The federal government is turning over more than $470 million in unspent roadwork funds to the states if they promise to use the money to repair roads and bridges and boost the economy.
The White House said state departments of transportation will be able to immediately use unspent earmarked highway funds — some of which the administration says are nearly a decade old — on eligible highway, transit, passenger rail or port projects.
Included is $12.5 million for Ohio, which was welcomed news at the Ohio Department of Transportation.
“For many years, ODOT has advocated for the flexibility to redirect unused federal earmark money, and we are pleased Washington has finally taken action on our request,” ODOT spokesman Steve Faulkner said Friday. “Our job now is to identify which projects (Friday’s) announcement impacts.”
The windfall helps, but ODOT still has a $1.6 billion hole in its budget, Faulkner said.
Local projects include nearly $3 million in “unobligated balances” for U.S. 35 interchanges in Greene County and more than $140,000 for the Northwest Butler Transportation Improvement District in Butler County.
All states must identify the projects on which they plan to spend by Oct. 1, and must obligate that money by Dec. 31, the White House said.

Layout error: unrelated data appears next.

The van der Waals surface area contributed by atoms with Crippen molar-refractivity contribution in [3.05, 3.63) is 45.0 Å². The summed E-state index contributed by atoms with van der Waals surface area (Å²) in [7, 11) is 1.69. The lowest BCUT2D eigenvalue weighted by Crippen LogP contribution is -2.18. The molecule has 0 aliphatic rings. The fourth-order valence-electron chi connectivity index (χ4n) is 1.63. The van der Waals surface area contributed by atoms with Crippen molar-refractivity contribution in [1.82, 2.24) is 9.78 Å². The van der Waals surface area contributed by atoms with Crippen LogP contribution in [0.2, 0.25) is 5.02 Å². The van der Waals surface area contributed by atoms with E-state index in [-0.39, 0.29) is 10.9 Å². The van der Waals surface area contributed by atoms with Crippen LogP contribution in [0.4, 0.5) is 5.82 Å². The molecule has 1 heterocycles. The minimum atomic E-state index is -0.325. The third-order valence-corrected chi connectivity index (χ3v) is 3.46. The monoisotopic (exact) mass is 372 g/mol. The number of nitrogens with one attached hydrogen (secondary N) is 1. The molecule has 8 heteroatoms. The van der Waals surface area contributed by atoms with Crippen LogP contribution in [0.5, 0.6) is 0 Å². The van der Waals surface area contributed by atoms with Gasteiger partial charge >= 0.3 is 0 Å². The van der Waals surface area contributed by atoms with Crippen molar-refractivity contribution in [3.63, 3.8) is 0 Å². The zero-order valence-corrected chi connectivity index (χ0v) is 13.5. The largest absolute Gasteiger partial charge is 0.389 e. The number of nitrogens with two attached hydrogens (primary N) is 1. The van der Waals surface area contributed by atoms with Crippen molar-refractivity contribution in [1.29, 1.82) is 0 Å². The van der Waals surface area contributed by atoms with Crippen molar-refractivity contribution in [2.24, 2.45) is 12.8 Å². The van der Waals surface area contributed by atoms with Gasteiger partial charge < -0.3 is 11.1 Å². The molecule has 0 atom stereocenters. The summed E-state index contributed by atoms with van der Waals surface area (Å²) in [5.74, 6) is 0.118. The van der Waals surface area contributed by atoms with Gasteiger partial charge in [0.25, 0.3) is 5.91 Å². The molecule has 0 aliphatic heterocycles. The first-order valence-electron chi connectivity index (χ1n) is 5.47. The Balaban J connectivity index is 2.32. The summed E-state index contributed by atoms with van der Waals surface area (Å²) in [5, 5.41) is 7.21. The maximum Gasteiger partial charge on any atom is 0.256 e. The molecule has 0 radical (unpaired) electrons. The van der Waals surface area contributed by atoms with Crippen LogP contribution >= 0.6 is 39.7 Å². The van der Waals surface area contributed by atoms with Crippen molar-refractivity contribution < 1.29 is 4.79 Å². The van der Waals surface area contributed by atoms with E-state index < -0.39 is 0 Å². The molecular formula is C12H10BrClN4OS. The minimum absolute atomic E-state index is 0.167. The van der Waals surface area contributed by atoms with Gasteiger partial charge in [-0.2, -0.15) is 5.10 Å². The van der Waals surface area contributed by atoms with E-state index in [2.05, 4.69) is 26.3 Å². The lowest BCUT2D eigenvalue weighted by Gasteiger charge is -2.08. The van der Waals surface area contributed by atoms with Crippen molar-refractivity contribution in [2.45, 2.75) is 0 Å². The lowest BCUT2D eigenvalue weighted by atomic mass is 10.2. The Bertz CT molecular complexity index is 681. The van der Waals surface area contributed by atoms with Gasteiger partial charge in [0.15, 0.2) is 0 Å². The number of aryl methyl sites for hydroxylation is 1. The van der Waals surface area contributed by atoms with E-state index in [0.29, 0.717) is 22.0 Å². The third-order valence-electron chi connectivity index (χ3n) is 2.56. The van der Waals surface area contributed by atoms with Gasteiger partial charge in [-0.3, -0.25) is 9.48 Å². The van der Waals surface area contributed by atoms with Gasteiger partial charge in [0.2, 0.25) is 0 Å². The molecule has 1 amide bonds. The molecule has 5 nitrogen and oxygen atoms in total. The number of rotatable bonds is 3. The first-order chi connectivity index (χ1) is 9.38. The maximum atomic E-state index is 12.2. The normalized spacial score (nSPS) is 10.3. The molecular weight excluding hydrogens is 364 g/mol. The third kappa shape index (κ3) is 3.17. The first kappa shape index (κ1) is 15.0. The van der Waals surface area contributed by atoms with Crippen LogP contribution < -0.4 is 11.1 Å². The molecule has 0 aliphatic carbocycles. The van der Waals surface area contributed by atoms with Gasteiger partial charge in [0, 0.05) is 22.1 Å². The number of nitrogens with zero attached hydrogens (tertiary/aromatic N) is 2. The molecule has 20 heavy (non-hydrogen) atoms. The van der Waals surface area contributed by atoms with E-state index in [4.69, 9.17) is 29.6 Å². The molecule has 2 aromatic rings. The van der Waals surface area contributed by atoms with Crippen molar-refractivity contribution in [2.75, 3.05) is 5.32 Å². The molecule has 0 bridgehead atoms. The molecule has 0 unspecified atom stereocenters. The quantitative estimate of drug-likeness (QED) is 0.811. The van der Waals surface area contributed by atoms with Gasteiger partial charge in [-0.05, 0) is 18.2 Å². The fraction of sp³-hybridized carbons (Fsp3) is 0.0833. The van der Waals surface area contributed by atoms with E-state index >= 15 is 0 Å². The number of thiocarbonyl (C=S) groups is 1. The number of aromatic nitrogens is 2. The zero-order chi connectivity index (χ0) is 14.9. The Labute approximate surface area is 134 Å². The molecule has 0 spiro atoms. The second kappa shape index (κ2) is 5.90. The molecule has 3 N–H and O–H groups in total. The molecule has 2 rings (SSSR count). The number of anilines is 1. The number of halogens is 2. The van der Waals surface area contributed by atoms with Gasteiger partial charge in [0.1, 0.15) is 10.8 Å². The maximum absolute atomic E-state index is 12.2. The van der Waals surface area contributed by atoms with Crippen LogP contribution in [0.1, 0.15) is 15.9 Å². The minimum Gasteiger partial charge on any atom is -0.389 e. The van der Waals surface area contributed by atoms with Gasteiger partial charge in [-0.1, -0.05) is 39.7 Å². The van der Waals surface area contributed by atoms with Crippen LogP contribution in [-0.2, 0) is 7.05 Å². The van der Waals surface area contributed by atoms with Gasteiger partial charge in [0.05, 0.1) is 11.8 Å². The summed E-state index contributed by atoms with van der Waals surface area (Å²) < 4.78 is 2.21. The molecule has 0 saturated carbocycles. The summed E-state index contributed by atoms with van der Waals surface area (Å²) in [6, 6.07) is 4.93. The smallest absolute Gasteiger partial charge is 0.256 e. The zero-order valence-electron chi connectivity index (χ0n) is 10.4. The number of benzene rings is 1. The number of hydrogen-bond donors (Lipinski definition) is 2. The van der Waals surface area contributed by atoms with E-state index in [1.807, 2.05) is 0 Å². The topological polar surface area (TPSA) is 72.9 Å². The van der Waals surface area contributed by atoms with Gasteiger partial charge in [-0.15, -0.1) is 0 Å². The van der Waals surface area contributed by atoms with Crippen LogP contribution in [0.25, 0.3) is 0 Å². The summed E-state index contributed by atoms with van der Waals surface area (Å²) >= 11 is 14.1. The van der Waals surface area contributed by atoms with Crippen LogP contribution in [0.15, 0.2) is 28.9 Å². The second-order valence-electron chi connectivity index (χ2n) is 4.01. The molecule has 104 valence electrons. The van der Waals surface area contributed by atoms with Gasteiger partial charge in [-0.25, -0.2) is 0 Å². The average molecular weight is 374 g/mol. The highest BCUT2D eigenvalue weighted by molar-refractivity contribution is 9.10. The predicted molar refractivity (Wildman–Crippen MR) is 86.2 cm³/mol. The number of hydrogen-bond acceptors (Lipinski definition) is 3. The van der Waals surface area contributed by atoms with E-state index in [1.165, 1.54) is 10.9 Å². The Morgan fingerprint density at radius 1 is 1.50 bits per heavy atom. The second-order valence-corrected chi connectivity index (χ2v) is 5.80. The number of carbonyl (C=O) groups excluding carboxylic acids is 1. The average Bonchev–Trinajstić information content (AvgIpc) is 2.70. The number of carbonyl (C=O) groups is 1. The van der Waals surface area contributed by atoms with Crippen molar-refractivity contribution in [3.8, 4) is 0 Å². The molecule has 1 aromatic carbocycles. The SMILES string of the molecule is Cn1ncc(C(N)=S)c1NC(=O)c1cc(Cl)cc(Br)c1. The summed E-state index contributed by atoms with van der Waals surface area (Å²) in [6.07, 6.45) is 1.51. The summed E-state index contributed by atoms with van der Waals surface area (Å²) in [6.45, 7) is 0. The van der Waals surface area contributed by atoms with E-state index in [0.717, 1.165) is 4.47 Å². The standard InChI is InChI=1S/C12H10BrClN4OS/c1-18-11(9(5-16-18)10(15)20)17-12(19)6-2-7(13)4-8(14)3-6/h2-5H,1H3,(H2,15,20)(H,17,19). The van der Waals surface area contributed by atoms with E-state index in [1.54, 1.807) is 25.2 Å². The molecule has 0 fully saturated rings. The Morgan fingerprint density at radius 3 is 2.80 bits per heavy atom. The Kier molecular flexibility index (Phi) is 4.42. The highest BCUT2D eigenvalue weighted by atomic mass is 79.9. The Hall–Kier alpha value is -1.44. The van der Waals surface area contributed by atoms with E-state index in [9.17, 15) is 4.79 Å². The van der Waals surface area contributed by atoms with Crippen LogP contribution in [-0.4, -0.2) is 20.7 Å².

“Particularly in these difficult fiscal times, Ohio will be able to put these dollars to good use,” Victor Mendez, Federal Highway administrator, said in a statement.
David Spinney, director of the Butler C0unty Transportation Improvement District, said the feds’ approach may be an appropriate use of unspent money. But he also believes ODOT should find out why money hasn’t been spent.
“If the monies haven’t been used and are unencumbered, I think it needs to be looked at on a case-by-case basis,” Spinney said.
Greene County Engineer Robert Geyer was unavailable for comment, a staff member said. A message was left for Butler County Engineer Gregory Wilkins.
Spinney said he believed the money listed for what the federal government called the “Northwest Butler Transportation Improvement District” was for a transportation study around Oxford in Northwest Butler County.
A nationwide total of $473 million is being “turned back” back to all 50 states, Washington, D.C. and Puerto Rico, the White House said.
Thank you for reading the Dayton Daily News and for supporting local journalism. Subscribers: log in for access to exclusive deals and newsletters.
Thank you for supporting in-depth local journalism with your subscription to the Dayton Daily News. Get more news when you want it with email newsletters just for subscribers. Sign up here.